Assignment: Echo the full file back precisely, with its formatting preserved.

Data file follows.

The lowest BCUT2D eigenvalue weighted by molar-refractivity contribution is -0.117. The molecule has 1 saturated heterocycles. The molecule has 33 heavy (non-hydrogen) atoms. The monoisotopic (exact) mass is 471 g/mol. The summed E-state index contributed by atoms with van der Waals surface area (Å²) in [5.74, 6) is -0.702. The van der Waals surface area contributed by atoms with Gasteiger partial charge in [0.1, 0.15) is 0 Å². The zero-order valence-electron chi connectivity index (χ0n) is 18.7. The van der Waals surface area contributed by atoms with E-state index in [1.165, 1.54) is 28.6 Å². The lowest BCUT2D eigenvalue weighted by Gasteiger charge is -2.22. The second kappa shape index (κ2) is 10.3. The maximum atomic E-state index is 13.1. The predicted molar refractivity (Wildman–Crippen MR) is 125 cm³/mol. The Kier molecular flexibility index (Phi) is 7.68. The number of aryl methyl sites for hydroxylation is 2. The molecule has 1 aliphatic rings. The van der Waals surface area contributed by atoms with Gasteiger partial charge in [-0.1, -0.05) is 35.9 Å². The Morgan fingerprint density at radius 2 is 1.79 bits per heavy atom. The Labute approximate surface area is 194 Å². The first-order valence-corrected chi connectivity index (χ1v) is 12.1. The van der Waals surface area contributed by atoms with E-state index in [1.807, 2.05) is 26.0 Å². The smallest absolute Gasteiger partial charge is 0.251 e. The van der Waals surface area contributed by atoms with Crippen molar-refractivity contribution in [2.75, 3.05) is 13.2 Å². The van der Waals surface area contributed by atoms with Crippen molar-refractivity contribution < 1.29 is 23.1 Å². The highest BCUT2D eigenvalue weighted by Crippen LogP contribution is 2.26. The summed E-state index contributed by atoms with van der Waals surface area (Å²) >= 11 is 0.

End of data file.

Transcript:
The lowest BCUT2D eigenvalue weighted by molar-refractivity contribution is -0.117. The molecule has 1 saturated heterocycles. The molecule has 33 heavy (non-hydrogen) atoms. The monoisotopic (exact) mass is 471 g/mol. The summed E-state index contributed by atoms with van der Waals surface area (Å²) in [5.74, 6) is -0.702. The van der Waals surface area contributed by atoms with Gasteiger partial charge in [0.1, 0.15) is 0 Å². The zero-order valence-electron chi connectivity index (χ0n) is 18.7. The van der Waals surface area contributed by atoms with E-state index in [1.165, 1.54) is 28.6 Å². The lowest BCUT2D eigenvalue weighted by Gasteiger charge is -2.22. The second kappa shape index (κ2) is 10.3. The maximum atomic E-state index is 13.1. The predicted molar refractivity (Wildman–Crippen MR) is 125 cm³/mol. The Kier molecular flexibility index (Phi) is 7.68. The number of aryl methyl sites for hydroxylation is 2. The molecule has 1 aliphatic rings. The van der Waals surface area contributed by atoms with Gasteiger partial charge in [-0.1, -0.05) is 35.9 Å². The Morgan fingerprint density at radius 2 is 1.79 bits per heavy atom. The Labute approximate surface area is 194 Å². The first-order valence-corrected chi connectivity index (χ1v) is 12.1. The van der Waals surface area contributed by atoms with E-state index in [1.807, 2.05) is 26.0 Å². The smallest absolute Gasteiger partial charge is 0.251 e. The van der Waals surface area contributed by atoms with Crippen molar-refractivity contribution in [2.75, 3.05) is 13.2 Å². The van der Waals surface area contributed by atoms with Crippen molar-refractivity contribution < 1.29 is 23.1 Å². The highest BCUT2D eigenvalue weighted by Crippen LogP contribution is 2.26. The summed E-state index contributed by atoms with van der Waals surface area (Å²) >= 11 is 0.